All Quiet On The Western Front: Themes Essay

This essay has a total of 982 words and 5 pages.

All Quiet On The Western Front: Themes

All Quiet On the Western Front: Themes

All Quiet on the Western Front is a graphic depiction of the horrors of
war. In the short note before Chapter One, Remarque lets the reader know
exactly what themes he intends. War is a savage and gratuitous evil, war is
unnatural, and war is responsible for the destruction of an entire generation.
Remarque is very clear on the strength of his themes, and uses graphic imagery
to convey to the reader the physical and psychological impact that war has on
humanity. But Remarque uses more than graphic description to support his themes.
Remarque also utilizes a very defined nature motif, with the forces of nature
constantly rebelling against the conflict it plays battleground to. With the
Earth itself, the source of all things, supporting his themes, Remarque has a
seemingly unbiased witness bearing testament to his observations. Remarque can
use nature as the judge to condemn war, along with shocking imagery, so that his
literature remains without a trace of nationalism, political ill will, or even
personal feelings.
It should be noted that the nature motif is carried consistently
throughout the novel, and that it supports many of the author's lesser themes.
For the purpose of portraying war as something terrible, though, the nature
motif is expressed most dramatically in the following passages. These passages
mark the three distinct stages of nature's condemnation of war: rebellion,
perseverance, and erasure.
The first passage occurs in Chapter Four when the troops are trucked out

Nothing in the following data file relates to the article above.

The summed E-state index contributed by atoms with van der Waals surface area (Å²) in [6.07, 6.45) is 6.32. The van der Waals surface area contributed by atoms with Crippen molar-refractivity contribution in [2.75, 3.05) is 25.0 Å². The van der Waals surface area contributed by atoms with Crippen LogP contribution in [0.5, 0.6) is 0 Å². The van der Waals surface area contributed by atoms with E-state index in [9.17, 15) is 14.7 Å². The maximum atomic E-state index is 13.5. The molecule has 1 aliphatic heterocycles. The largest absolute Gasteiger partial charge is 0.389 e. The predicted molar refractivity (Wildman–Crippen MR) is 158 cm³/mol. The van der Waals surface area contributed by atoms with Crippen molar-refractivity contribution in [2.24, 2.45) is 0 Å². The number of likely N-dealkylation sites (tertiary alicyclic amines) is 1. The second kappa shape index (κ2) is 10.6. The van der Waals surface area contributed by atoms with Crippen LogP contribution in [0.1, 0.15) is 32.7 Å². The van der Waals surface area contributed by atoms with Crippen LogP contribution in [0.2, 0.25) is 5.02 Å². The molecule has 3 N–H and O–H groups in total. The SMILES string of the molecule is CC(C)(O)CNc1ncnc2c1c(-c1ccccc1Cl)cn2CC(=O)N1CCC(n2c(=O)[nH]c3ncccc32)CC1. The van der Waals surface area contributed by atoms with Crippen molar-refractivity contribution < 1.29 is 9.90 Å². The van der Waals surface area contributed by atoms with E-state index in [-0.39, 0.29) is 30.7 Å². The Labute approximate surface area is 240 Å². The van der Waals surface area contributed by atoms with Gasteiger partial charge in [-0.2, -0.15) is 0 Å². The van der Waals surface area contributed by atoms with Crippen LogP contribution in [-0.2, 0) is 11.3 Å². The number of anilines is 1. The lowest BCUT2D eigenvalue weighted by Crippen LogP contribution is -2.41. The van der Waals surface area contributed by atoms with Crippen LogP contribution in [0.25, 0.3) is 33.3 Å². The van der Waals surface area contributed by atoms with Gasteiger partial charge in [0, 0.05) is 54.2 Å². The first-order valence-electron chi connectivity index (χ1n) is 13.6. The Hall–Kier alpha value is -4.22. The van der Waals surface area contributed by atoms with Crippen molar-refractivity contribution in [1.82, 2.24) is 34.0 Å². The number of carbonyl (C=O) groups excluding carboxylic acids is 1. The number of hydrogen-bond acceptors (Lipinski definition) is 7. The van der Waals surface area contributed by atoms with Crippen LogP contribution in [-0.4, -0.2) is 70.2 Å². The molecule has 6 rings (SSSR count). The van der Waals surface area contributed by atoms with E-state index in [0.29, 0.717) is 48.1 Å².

to the front to install stakes and wire. However, the narrator's squad is
attacked unexpectedly by an English bombardment. With no visible enemy to fight,
the soldiers are forced to take cover and live out the bombardment. In the
process, the earth is shredded and blown asunder. It is during this melee that
many of the companies' horses are wounded, and begin to bellow terribly.

"It is unendurable. It is the moaning of the world, it is the martyred creation,
wild with anguish, filled with terror, and groaning."

The bombing subdues, but the bellowing continues.

"The screaming of the beasts becomes louder. One can no longer distinguish
whence in this now quiet silvery landscape it comes; ghostly, invisible, it is
everywhere, between heaven and earth it rolls on immeasurably."

Remarque is none too subtle in using the dying horses as a metaphor for
the Earth's own anguish. As the men face a new horror, nature is revolting
against the damage being done to it. Remarque will return to this usage of the
nature motif, with war being anomalous and unnatural in the "natural" world. At
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